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Roulade w ocean trout, tomato & rocket

Posted by michele round on April 07, 2010.


Looks glamorous but a roulade is surprisingly easy to make

If you can make a good béchamel sauce and beat egg whites, it is a breeze. A roulade is basically a flat soufflé rolled up with tasty ingredients. So, while you’ve learned how to make a roulade you’ll also be able to produce a first class soufflé. The procedure is identical; only the method of cooking varies.
There are a few simple rules to follow when making a béchamel. Cook the roux (butter and flour) for half a minute until it smells slightly nutty and of sweet grain. Use a whisk to incorporate the milk into the roux, adding a small amount at first to make a thick, lump free paste and then blending in the rest. You can cook the sauce over quite high heat as long as you keep on whisking.
For a roulade or soufflé, egg yolks and cheese are added off the heat and then the egg whites are folded in. Feeling like some exercise, I decided to hand whisk the egg whites in my beautiful copper bowl. Why a copper bowl? Copper ions migrate from the bowl into the egg whites making the proteins more stable. That means that you can’t overbeat egg whites in a copper bowl and the rough texture of the surface seems to help build the egg white foam faster. I only got a little bit of exercise though – a friend was so entranced by the sight of the miraculous transformation of the egg whites that he wanted to have a go. His effort was impressive – very thick and glossy egg whites in a flash. You can of course use a hand held rotary beater or electric beater but be careful that you don’t go too far and make lumpy meringue.
As to the filling, other ingredients work. A combination of diced ham, chopped roasted pepper and mayonnaise is nice. Whipped cream cheese and herbs with the ocean trout would also be good.

The Recipe

Cheese roulade with ocean trout, tomato & rocket
For the roulade:
60g salted butter
2 heaped tbsp plain flour
500ml milk
3 eggs, separated
two-thirds cup grated Parmesan or Grana cheese
freshly ground nutmeg.
Preheat oven to 190C. In a medium saucepan melt the butter. Stir in the flour and cook the roux, stirring, for about half a minute. Off the heat whisk in the milk, a little at first and then add the rest. Place the saucepan back on the stove and keep whisking until it comes to a simmer and thickens. You should have a thick sauce. If it is stiff, add a little more milk. Whisk in the cheese and egg yolks. Add salt and nutmeg and taste. Adjust seasoning. The roulade needs to be tasty so please don’t pull back on salt.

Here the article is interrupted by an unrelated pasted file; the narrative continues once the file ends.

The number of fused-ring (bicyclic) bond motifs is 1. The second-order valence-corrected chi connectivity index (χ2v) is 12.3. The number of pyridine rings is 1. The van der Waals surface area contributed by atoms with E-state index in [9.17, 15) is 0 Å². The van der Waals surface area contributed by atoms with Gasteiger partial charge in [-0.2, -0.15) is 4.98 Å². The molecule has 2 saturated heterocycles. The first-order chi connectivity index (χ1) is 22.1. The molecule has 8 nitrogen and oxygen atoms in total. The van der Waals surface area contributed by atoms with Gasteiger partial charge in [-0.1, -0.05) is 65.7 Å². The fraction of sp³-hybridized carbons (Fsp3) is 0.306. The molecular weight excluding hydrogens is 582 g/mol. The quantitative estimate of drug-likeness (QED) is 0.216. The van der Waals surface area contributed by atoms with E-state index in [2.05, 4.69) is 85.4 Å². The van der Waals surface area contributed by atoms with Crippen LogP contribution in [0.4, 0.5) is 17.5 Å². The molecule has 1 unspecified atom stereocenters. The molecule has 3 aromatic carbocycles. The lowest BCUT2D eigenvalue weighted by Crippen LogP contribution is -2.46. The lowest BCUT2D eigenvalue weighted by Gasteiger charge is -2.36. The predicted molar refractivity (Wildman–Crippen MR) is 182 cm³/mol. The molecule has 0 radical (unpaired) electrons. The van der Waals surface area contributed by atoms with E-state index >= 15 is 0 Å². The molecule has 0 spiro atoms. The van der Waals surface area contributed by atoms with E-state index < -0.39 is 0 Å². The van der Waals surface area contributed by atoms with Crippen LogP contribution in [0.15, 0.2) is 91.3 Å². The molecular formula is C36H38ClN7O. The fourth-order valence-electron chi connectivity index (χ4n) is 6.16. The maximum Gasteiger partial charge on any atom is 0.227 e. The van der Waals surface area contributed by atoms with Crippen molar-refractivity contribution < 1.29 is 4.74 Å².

Whisk the egg whites until they are thick and glossy. With a large, metal spoon, fold a heaped spoonful into the béchamel to ‘slacken’ it and then carefully fold in the rest.
Pour into a flat tray (with short sides) lined with baking paper. Smooth out gently to make a rough rectangle. Bake for about 15 minutes, or until it is nicely browned and slightly bouncy to touch. Turn down heat if the roulade is browning too fast.Cool slightly and then invert the roulade onto another tray lined with fresh baking paper. Leave to cool a little more before filling.

For the filling:
baby rocket leaves, any stems removed
slices tomato
slices smoked ocean trout, or salmon
Leave the roulade on the tray with the paper underneath. Spread the surface with rocket leaves. Cover with the tomato slices – you can have gaps. Lay slices of ocean trout or salmon over the top.
Using the paper to help you, roll up the roulade from the short end. Let sit on its seam for a few minutes before slicing.
Serve with mayonnaise mixed with shredded basil and Dijon mustard.

Accompanying wine – Freycinet Chardonnay, from Tasmania's East Coast would be a stunning choice

Pinot Shop is located in Launceston, Tasmania, Australia at 135 Paterson Street down at the river end near Cataract Gorge, Stillwater Restaurant and The Mill Providore. We specialise in the best of premium pinot noir as grown so beautifully in the cool climes of Tasmania, New Zealand and southern parts of the big Australian continent. Our love for pinot extends to its sibling styles pinot gris and grigio and fizzy cousins sparkling wine and Champagne, even when they don’t contain pinot noir. That’s not to say we’ve become too exclusive - we also stock an interesting range of delicious wines for those (rare) times when you’re not drinking pinot…
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